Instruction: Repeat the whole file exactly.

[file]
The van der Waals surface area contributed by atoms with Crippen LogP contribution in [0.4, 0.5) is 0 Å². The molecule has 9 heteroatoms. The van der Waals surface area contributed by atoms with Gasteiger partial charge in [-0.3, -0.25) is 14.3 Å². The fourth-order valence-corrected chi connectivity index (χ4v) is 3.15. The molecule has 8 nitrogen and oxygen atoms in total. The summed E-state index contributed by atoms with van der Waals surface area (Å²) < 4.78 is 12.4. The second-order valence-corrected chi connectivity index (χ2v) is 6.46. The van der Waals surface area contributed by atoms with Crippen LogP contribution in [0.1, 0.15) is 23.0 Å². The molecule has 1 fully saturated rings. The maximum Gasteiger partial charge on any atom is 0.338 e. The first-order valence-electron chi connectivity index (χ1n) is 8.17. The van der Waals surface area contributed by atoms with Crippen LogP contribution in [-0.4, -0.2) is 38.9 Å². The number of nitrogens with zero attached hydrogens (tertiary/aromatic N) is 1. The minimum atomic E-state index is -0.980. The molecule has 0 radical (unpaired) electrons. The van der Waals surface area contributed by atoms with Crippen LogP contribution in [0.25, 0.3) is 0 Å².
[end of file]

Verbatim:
The van der Waals surface area contributed by atoms with Crippen LogP contribution in [0.4, 0.5) is 0 Å². The molecule has 9 heteroatoms. The van der Waals surface area contributed by atoms with Gasteiger partial charge in [-0.3, -0.25) is 14.3 Å². The fourth-order valence-corrected chi connectivity index (χ4v) is 3.15. The molecule has 8 nitrogen and oxygen atoms in total. The summed E-state index contributed by atoms with van der Waals surface area (Å²) < 4.78 is 12.4. The second-order valence-corrected chi connectivity index (χ2v) is 6.46. The van der Waals surface area contributed by atoms with Crippen LogP contribution in [0.1, 0.15) is 23.0 Å². The molecule has 1 fully saturated rings. The maximum Gasteiger partial charge on any atom is 0.338 e. The first-order valence-electron chi connectivity index (χ1n) is 8.17. The van der Waals surface area contributed by atoms with Crippen LogP contribution in [-0.4, -0.2) is 38.9 Å². The number of nitrogens with zero attached hydrogens (tertiary/aromatic N) is 1. The minimum atomic E-state index is -0.980. The molecule has 0 radical (unpaired) electrons. The van der Waals surface area contributed by atoms with Crippen LogP contribution in [0.25, 0.3) is 0 Å².